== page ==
From Final Fantasy to Hitman: Square Enix's dramatic transformation

Square Enix has, recently, transformed itself from a mostly Japanese-centric game maker to a studio creating some of the more interesting Western games on the market. Where Square was perhaps once best known for games like Final Fantasy, Dragon Quest, and Kingdom Hearts, a growing number of gamers are starting to identify the publisher as the name behind big titles like Tomb Raider, Hitman Absolution, Deus Ex: Human Revolution, and Sleeping Dogs.

Square Enix has, recently, transformed itself from a mostly Japanese-centric game maker to a studio creating some of the more interesting Western games on the market.

Where Square was perhaps once best known for games like Final Fantasy, Dragon Quest and Kingdom Hearts, a growing number of gamers are starting to identify the publisher as the name behind big titles like Tomb Raider, Hitman: Absolution, Deus Ex: Human Revolution, and Sleeping Dogs.

A big part of that radical transformation, says Mike Fischer, head of Square Enix's Americas branch, was the company's acquisition of Eidos and why that purchase came about.

"This wasn't even just like an investment fund adding to its portfolio," he said. "This was a real strategic partnership. So obviously it gave Square Enix Europe the resources that they needed to make the games go from good to great."

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Square Enix was very careful not to simply absorb Eidos when it acquired them, Fischer said.

"One of the things that I think really helped was that, while financially at the time Eidos might have had some challenges, they had some really, really talented people," he said. "They blended it (Eidos and Square Enix Europe) into an organization, and really got the best out of the talent in both teams.

"In that respect, we're just really lucky to have enlightened leadership from our Japanese parent company and just really talented people in Europe who finally had the chance to unleash their potential."

That cross-pollination saw the combining of East and West, Fischer said, in both obvious and not-so-obvious ways.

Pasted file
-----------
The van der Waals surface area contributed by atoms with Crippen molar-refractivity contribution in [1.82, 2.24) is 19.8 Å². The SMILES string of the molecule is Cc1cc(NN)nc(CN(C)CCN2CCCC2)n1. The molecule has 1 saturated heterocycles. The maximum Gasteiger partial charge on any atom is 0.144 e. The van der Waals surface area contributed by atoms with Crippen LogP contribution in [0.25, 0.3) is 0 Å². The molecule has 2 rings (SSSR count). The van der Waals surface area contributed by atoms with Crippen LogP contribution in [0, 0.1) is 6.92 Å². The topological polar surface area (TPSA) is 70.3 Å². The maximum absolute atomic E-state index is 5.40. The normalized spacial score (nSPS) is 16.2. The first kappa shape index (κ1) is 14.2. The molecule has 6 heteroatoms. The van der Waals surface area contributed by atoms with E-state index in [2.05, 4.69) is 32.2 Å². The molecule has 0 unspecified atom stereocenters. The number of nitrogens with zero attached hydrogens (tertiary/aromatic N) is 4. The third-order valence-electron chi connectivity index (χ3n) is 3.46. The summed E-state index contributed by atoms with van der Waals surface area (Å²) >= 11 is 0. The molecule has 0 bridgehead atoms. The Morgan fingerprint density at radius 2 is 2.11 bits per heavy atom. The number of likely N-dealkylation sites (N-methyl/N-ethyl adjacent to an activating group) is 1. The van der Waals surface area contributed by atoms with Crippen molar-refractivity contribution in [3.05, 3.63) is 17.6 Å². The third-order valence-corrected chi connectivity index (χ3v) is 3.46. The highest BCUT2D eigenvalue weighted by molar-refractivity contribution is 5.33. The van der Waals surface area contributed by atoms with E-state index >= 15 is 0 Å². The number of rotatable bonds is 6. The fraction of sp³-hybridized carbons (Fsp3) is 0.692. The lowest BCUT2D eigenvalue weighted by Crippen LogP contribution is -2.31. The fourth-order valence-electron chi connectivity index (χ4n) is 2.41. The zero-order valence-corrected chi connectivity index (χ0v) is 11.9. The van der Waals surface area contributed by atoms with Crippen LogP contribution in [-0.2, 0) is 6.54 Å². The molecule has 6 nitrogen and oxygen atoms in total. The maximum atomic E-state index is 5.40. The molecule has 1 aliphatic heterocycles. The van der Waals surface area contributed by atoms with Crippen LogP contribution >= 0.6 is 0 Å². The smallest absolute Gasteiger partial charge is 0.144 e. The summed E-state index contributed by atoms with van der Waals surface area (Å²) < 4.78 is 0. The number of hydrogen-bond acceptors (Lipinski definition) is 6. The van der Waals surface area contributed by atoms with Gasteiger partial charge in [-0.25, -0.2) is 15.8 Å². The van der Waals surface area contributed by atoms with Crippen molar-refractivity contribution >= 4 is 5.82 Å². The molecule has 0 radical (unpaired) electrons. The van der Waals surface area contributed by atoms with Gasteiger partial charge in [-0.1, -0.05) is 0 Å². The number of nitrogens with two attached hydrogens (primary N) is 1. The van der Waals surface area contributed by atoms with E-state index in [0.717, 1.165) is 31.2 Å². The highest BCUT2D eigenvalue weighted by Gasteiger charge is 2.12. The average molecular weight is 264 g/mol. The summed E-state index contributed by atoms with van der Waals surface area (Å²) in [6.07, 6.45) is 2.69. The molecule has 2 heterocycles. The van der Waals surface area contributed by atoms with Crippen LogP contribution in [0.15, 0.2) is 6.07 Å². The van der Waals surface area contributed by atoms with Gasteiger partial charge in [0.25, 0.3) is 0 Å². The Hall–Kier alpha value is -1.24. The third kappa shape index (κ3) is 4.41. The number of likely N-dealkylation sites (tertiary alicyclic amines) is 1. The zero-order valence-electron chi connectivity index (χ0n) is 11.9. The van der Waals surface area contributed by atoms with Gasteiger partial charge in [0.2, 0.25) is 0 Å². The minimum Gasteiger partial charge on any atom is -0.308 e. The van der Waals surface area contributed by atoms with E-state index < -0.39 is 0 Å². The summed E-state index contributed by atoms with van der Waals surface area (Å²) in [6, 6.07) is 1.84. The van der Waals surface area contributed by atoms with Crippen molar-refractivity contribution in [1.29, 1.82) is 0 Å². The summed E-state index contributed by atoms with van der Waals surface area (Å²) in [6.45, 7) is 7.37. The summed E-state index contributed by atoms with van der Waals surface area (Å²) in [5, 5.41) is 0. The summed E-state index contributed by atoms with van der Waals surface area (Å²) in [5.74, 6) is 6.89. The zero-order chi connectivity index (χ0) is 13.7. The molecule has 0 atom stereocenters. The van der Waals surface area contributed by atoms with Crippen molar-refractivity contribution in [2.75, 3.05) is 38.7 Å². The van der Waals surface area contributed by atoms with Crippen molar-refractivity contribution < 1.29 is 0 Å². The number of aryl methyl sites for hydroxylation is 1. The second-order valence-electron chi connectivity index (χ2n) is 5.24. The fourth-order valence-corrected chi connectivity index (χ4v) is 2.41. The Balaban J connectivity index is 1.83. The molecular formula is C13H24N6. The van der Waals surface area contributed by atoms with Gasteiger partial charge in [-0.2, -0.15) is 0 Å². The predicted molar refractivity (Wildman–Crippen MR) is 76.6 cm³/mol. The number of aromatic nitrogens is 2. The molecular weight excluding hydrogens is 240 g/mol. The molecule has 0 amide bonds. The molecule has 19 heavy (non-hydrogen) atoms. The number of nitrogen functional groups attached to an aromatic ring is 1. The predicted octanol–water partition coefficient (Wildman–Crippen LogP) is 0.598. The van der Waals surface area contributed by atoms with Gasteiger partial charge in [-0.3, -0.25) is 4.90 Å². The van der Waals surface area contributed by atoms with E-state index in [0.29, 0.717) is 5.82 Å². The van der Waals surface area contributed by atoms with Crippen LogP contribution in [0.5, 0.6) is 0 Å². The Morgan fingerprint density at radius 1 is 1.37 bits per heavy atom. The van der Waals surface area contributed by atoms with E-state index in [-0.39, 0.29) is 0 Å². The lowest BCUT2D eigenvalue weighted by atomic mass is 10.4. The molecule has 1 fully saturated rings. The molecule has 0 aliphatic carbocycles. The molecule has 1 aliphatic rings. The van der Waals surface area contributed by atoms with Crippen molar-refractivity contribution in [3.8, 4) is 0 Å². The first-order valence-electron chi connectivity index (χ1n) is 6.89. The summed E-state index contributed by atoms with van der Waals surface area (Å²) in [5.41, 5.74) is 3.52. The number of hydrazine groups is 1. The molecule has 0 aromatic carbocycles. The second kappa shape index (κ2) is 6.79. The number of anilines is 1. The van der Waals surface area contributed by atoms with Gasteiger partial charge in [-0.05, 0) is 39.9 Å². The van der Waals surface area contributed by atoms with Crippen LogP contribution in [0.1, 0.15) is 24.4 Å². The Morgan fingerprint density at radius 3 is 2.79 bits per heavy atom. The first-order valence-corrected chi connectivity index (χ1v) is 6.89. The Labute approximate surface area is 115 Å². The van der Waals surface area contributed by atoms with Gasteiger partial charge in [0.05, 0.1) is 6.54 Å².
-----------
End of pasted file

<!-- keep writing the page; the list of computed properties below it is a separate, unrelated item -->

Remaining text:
Perhaps most obvious was having Square Enix's Japanese CG studio, Visual Works, create the CG cinematic scenes for Crystal Dynamics-developed Tomb Raider, Eidos Montreal-developed Deus Ex: Human Revolution, and IO Interactive-developed Hitman Absolution.


One day that cross-pollination could travel in the other direction as well, Fischer said, with perhaps the Western developers influencing the games created by Square Enix in Japan, like Final Fantasy.

"Right now, certainly, there's already a really good dialogue among creators," he said. "And among the leadership from creative ideas to technology, there's a lot of information being shared. So it's certainly possible."

This East and West relationship also creates some less tangible influences, Fischer said, like the collaboration between him and the heads of Square Enix Europe and Japan's Square Enix.

"There's this 24-hour tag that we all play," he said. "A lot of mornings, I'll come in, I'll talk to (Square Enix Europe's Phil Rogers). In the evening, I'll talk to (Square Enix's Yoichi Wada). Phil, his morning talks to me and his evening talks to Wada-san. We're always in this sort of really productive roundtable discussion, and if you think about it — if you think of all the big Japanese game publishers — I think Square Enix is one of the few whose overseas operations aren't just being run by people sent from the headquarters. And so I think that's a big part of it."

"What I can do is come in and build some smaller, more agile projects."

Most importantly, though, is that the entire organization is operating under the idea that these changes in the industry, especially the Japanese game development industry, are opportunities, not threats, Fischer said.

Fischer, whose career has seen him at Namco, Sega and Microsoft, was the last piece of the puzzle to Square Enix's transformation.

"The mix of my experience between living and working in Japan and my experience in the game business really fit what Square Enix needed," he said. "And now I'm trying to build up Square Enix America to fit a place in this new, global organization."

Fischer, who is in charge of Square Enix's North and South American efforts, said that his plan is to shift away from big title development in the Americas to smaller, more experimental titles. He's quick to point out that Eidos Montreal won't be touched by this initiative because they will continue to report to Square Enix Europe.